The Bromley Boys
Tragedy plus time equals comedy. So is the case with The Bromley Boys, based on author Dave Roberts’ memoir of supporting the worst football team in Britain. Not only that, but his story is also centred on the worst season they ever had. Said to be “based on real events (and some rumours)”, the film makes reference to the creative embellishments that make it such a warm, sweet crowd-pleaser. Whether the feature is historically accurate or not, it sure is lovely.
The movie follows a young Roberts (Game of Thrones alum Brenock O’Connor) as he supports the grass-roots team from the sidelines in the 1969-70 football season – always carrying a pair of boots with him in case they need a substitute – and his close involvement with the club’s players, senior leadership and other top supporters. Obviously, there’s a romance brewing at the centre of it all. The tale isn’t unfamiliar (the documentary Next Goal Wins still reigns as the greatest film about the worst football team) but originality isn’t important when the film succeeds in making you laugh.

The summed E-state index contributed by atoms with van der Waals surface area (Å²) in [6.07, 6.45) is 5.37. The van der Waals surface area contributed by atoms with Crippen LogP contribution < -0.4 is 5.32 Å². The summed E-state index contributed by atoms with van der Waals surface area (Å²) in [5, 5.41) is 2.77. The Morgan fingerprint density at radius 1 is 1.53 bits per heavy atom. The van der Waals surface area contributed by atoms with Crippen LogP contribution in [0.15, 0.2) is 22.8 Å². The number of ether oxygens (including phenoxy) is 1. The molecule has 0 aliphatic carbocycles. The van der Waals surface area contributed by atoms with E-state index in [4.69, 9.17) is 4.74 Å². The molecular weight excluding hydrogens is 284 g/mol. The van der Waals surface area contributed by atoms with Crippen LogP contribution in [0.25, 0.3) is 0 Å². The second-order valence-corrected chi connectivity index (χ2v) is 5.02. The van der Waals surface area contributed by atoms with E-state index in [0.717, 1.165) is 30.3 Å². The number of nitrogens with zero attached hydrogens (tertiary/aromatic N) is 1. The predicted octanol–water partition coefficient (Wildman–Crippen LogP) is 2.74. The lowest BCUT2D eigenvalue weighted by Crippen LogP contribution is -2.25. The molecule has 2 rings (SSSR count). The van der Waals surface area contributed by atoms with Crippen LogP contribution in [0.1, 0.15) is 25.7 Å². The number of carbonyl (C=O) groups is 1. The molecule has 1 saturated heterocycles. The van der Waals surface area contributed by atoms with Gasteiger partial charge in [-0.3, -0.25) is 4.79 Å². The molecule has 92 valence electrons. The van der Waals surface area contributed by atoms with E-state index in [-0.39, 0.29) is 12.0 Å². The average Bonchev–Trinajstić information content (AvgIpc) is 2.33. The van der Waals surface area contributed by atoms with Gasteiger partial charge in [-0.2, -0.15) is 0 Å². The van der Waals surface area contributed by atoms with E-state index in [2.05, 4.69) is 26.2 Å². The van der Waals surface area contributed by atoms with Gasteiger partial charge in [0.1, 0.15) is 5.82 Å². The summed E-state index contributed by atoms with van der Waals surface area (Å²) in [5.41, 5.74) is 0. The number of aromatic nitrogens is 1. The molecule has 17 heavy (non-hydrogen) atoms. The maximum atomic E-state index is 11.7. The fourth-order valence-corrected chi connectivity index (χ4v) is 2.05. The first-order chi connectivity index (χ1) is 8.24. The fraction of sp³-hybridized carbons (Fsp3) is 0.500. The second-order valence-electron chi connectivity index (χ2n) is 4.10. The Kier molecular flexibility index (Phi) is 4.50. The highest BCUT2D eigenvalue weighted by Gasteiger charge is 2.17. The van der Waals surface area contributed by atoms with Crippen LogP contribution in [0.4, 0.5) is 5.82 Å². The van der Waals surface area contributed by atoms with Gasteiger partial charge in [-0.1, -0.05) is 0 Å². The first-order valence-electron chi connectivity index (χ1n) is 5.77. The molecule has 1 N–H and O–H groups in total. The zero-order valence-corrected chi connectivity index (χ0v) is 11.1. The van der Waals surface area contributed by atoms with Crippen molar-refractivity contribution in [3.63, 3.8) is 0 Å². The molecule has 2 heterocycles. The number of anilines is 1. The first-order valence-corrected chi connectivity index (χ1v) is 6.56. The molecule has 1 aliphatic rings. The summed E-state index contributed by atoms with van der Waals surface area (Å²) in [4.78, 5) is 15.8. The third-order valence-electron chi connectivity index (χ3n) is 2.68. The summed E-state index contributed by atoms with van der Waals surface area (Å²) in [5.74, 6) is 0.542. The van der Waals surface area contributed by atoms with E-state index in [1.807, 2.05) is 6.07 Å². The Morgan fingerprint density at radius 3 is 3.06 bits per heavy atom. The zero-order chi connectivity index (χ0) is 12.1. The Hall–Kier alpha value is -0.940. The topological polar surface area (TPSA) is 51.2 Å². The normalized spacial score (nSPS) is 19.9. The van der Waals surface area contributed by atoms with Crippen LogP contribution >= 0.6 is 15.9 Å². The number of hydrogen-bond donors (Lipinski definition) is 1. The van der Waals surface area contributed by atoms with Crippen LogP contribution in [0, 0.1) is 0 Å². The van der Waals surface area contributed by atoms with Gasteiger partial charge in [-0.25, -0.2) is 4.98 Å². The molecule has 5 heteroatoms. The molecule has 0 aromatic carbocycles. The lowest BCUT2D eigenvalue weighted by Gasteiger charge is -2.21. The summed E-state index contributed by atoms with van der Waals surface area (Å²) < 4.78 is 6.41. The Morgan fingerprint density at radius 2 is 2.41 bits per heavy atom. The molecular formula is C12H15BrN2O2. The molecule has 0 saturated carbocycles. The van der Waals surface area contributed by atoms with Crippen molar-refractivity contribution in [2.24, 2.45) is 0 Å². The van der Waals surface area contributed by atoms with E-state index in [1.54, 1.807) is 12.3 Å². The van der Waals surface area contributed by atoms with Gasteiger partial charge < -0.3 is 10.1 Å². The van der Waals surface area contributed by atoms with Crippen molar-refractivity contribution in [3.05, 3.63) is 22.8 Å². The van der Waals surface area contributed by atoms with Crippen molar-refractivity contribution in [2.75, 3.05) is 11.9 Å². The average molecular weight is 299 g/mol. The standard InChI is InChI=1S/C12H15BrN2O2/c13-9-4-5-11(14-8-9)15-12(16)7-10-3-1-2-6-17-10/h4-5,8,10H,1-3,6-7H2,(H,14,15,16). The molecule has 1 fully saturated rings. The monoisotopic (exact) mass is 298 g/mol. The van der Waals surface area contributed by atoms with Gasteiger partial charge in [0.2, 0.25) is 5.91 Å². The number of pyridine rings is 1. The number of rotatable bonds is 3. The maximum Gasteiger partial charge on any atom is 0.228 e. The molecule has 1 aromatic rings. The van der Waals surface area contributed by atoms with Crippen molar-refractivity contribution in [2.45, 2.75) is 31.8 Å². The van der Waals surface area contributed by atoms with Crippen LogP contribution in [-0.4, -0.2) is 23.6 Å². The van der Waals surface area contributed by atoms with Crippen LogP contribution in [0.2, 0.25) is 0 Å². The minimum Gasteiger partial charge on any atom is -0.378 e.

The picture carries the tagline, “it only takes 90 minutes to fall in love,” but that wasn’t something realised in the editing process, as the feature becomes a little suffused with languor in its second act, where it chronicles a slow journey downhill for the club before the final third sets up the inevitable climax of the one match that will really influence the team’s future.
However, for a mainstream comedy (albeit an indie one), the film has a very appealing look. One good example of the interesting shot choices is at the start of the movie, where Dave and his father are framed behind barbed wire as they’re camping out somewhere, and the former excitedly celebrates England’s victory at the 1966 World Cup, foreshadowing the strain in their relationship caused by the boy’s obsession with football and his father’s stance against it.
It’s near impossible to dislike a film that has perfectly wholesome intentions. Earlier this year though, British cinemagoers were subject to the largely dreary Walk Like a Panther. With a lack of mawkishness and a better sense of humour, The Bromley Boys fills the void that the wrestling romp couldn’t. This middlebrow indie comedy is fine for any day of the week – and for anyone in the family.
The Bromley Boys is released nationwide on 1st June 2018.
Watch the trailer for The Bromley Boys here: